Will Ford’s F-150 2.7L EcoBoost Be Long-Term Best Choice?

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Three years into the new generation of F-150, the 2.7L EcoBoost engine is still impressing critics for it’s performance and affordability. But will the favorable mentions last? Over the last 30 years automakers have been converting our taste from large low-stressed naturally breathing engines to high-stressed boosted small displacement engines that match power and increase efficiency. We’re accustomed to the invincible V8 Ford reliability through the last decades showing almost spotless history in the Consumer Reports data. Nobody is speaking about the sacrifice of efficiency with reliability regarding turbocharged engines.

The benefits of turbocharging in the modern era derive for the ability to push as much power out of a small engine as you can with a larger engine. With today’s tuning abilities manufacturers can program a turbo to spin up sooner in the RPM range producing more power quicker than traditional big motors could. This is what I enjoy about this 2.7L engine; it pumps all 375 ft-lb of torque as low as 3000 RPM when the 5.0L V8 is reaching its peak 850 RPM later. All while achieving better fuel economy and pulling the max towing ability of 8,850 lbs and payload of 2,250 lbs.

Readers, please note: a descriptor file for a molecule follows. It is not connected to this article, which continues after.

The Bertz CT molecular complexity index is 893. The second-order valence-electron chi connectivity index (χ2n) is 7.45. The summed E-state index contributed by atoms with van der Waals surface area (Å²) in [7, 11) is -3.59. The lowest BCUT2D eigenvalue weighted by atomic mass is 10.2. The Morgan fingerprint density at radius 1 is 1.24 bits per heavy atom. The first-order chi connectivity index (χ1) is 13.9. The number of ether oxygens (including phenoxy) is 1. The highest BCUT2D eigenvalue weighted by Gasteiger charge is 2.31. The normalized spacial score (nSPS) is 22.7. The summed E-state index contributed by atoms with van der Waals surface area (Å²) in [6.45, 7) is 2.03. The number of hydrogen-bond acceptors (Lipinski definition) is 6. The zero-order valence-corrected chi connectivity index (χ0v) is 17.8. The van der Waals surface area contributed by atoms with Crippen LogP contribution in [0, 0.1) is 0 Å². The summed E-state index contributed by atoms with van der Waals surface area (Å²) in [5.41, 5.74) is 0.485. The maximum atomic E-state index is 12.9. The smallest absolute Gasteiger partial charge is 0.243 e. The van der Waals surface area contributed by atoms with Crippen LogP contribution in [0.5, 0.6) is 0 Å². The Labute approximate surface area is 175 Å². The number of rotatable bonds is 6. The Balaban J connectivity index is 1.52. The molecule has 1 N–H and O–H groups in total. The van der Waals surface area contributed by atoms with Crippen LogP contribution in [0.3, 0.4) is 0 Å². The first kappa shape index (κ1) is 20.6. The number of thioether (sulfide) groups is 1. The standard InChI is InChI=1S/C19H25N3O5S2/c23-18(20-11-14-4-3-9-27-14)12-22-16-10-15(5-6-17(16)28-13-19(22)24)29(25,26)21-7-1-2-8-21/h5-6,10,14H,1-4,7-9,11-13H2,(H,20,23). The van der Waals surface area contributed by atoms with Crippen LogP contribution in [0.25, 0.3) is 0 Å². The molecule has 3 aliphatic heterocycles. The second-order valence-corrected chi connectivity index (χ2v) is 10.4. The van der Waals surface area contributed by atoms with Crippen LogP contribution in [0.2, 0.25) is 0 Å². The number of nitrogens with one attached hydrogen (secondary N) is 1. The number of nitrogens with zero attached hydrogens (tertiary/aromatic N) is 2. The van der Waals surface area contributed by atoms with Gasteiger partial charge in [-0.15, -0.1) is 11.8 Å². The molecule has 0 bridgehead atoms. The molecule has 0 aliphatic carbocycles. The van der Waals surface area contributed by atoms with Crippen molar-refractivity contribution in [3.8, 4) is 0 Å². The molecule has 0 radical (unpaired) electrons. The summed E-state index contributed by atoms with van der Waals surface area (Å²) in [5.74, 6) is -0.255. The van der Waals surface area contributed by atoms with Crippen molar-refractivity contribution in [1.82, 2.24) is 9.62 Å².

Our Truck Specialist Chad Kirchner attended the world-release event a year back for the 2.7L EcoBoost and commented the general public couldn’t tell the difference from the 3.5L EcoBoost to the 2.7L EcoBoost. “Unless you drive the two back-to-back, you can’t tell the difference in everyday driving.”

However looking at just the physicality of it all seeing that Ford is pulling almost as much horsepower out of smaller displacement engine equals more stressing of the components from pressurized turbocharging. This traditionally lowers reliability although only time will tell. I don’t see too many vintage turbocharged cars on the road anymore and hopefully Ford will change that reliability stigma.

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